Pet Sounds was the Beach Boys answer to Rubber Soul. In turn
the Beatles were very impressed with Pet Sounds and it was an influence for SPLHCB. I like both albums but neither is my favorite work by either group.
God Only Knows may be the most beautiful ballad of the rock era. Sloop John B, Wouldn't It Be Nice, et al. are flat out great songs. It's hard to understand what you don't understand. The record holds a special historical place because the "sonic palate" inspired the Beatles (as noted above), but even putting that aside, the songcraft is pretty self evident. I guess, you either get it or you don't.
BTW, in the same vein, I don't "get" Hendrix. I understand his music, and appreciate his contribution in the abstract, but I just don't love it. In this instance, I just don't "get it". So, join the club.
Pet Sounds has some great songs but I don't consider it a great album.
If you don't "get" Hendrix, you haven't heard it under the right "circumstances". Rock on.
The album is very good and I suppose overrated; personally I prefer "Surfin USA" and "Surfer Girl".
However, it's a marvelous showcase for Brian Wilson's production and vocal arranging skills.
That is the "genius" of the album IMO.
Pet Sounds is not overrated at all. It was one of the few albums at its time that was visioned as a complete work. Before that time, only Sinatra (another performer not recognized for his musical smarts) was putting together thematic albums. The genius of the work is one of those things that you either get or not get or more importantly, like or not like.
Part of considering any album from 40 years ago is understanding what was going on at the time. The Beach Boys were primarily a singles group doing surfer ballads and pop and they came up with a symphonic type work that lit a fire under the Beatles. Look at the top 15 Cash Box Albums for 1966 to see what was popular at the time (source Lillian Roxon's "Rock Encyclopedia"):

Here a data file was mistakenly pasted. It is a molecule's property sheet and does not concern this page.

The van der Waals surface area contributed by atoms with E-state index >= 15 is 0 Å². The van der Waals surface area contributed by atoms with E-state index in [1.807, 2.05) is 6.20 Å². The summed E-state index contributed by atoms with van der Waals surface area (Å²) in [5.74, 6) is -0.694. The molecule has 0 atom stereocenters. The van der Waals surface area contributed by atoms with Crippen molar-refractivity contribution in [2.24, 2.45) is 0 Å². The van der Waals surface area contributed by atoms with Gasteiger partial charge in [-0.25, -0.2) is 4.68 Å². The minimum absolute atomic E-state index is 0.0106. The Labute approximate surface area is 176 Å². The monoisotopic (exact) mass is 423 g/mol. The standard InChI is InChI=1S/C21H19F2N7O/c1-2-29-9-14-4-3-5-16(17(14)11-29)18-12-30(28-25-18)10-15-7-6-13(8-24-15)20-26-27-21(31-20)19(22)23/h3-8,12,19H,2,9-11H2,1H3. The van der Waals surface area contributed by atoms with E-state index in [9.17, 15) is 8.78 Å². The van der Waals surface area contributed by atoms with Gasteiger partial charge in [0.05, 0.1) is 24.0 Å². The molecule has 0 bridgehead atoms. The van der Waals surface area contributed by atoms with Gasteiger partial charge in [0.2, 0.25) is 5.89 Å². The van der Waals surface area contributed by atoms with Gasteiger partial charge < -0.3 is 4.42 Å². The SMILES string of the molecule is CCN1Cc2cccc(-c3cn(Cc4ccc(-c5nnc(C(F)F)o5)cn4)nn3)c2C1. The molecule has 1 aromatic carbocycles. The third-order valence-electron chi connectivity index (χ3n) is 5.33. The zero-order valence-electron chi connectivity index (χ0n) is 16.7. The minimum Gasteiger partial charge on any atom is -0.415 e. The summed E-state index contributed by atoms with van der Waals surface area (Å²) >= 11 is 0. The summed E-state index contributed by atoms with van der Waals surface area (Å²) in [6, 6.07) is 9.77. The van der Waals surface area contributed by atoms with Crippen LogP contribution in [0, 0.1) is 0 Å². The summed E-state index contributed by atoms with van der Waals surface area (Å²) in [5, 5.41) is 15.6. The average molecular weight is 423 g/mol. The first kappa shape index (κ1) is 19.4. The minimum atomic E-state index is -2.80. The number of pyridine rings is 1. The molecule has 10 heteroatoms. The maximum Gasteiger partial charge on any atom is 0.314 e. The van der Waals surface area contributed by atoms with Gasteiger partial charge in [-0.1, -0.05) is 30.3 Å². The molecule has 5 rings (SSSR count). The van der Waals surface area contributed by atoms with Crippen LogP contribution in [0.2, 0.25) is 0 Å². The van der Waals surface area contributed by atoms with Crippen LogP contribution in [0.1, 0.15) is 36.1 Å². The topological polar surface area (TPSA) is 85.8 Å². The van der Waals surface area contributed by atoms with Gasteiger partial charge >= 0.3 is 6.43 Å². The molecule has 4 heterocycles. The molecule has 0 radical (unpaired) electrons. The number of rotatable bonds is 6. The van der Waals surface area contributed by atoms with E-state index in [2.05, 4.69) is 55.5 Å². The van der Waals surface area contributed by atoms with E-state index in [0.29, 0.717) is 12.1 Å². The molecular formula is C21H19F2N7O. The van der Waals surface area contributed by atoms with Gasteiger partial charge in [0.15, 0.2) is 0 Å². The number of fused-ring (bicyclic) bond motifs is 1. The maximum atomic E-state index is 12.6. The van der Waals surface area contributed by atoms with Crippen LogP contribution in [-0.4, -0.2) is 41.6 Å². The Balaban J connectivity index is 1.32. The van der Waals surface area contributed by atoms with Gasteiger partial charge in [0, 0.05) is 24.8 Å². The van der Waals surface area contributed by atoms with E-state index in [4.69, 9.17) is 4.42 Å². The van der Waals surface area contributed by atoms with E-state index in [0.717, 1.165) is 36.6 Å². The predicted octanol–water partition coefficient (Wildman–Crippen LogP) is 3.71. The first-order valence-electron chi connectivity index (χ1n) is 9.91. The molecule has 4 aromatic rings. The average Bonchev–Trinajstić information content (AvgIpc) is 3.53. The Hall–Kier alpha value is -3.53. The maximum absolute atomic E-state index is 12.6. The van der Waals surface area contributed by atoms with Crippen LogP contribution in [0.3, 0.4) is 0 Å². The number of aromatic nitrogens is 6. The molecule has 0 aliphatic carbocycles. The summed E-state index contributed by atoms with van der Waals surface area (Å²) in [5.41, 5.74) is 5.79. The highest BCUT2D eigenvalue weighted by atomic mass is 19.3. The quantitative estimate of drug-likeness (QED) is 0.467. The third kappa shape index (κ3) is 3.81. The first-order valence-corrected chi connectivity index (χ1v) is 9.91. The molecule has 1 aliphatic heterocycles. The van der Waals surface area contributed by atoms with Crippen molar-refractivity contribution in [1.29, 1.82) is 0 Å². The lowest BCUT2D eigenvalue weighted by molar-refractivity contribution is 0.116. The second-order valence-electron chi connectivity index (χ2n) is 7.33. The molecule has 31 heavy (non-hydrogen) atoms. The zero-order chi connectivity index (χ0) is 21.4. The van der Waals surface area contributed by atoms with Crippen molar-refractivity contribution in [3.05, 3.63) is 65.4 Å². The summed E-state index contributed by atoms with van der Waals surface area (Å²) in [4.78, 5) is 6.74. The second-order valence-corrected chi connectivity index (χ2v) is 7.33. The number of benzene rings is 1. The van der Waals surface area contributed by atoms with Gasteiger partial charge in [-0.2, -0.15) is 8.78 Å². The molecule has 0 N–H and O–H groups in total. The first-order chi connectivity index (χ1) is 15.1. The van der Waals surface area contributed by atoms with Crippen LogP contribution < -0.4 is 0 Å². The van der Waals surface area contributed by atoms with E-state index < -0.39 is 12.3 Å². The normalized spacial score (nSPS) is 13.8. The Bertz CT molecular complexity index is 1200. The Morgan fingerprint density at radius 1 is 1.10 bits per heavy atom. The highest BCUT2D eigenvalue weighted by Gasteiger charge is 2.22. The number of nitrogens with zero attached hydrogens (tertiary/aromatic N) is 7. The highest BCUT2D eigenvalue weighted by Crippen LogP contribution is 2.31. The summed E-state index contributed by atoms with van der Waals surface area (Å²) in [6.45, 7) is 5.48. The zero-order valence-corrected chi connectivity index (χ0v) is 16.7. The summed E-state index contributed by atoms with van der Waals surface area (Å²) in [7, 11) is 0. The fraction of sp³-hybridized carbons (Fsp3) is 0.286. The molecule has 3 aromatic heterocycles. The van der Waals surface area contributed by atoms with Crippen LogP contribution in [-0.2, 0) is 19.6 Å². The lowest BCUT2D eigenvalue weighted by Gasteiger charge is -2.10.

1. Sound of Music - Soundtrack
2. Whipped Cream - Herb Alpert
3. Going Places - Herb Alpert
4. Dr. Zhivago - Soundtrack
5. South of the Border - Herb Alpert
6. Best of Herman's Hermits
7. Best of the Animals
8. What Now My Love - Herb Alpert
9. Lonely Bull - Herb Alpert
10. Why Is There Air - Bill Cosby
11. Fiddler on the Roof - Original Cast
12. If You Can Believe Your Eyes & Ears - Mamas & Papas
13. Big Hits - Rolling Stones
14. My Name is Barbra, Two - Barbra Steisand
15. September of My Years - Frank Sinatra ...
33. Pet Sounds - Beach Boys
its still being played regularly 40 some years after the fact on my stereo for sure. however my favorite beach boys albums are sunflower(tremendous), 20/20(pieced together with sinles. b sides, and relics from the unreleased 'smile' it hangs together, and is still great,and friends(one of the great sunday morning albums ever)...i've heard friends is brian's as well......ps, the beach boys hold my personal record for live concert events. i saw them 19 times beginning in 65. after carl died, i called it quits....couldn't imagine the band playing on without him.
one more tidbit...pet sounds was a commercial failure at the time..the poorest selling lp the band had released to date(1966). it would years before many of their fans would come back to the band....and new lp sales never did. like hendrix, the stones, and others, you either 'get' the beach boys, or you don't. if you don't its not a high crime....thats just rock n roll.
"What am I missing?" Well, for starters - just how old are you? If you weren't around then that explains a lot...
We're all a product of our experience, and the collective wisdom that identified this as one of the greatest all lived through that era. Narrod and Rar1 give a hint of some of the reasons - the Beach Boys were practically the major competitors in the U.S. to the Beatles (and Stones, maybe). They sounded like nothing else around (at the time...) and this did provide a significant spark for Dr. Pepper's.
Once you've heard so much that's been produced since that time then Pet Sounds may not seem like all that much - until you step back and realize that so much of what followed is often quite derivative in some way. This was such a change (as Jaybo noted) from the norm at that time that even many fans of the most popular group in the U.S. didn't get it nor buy it. It was just those guys like the Beatles, etc. who were knocked out by Pet Sounds and the rest has become history...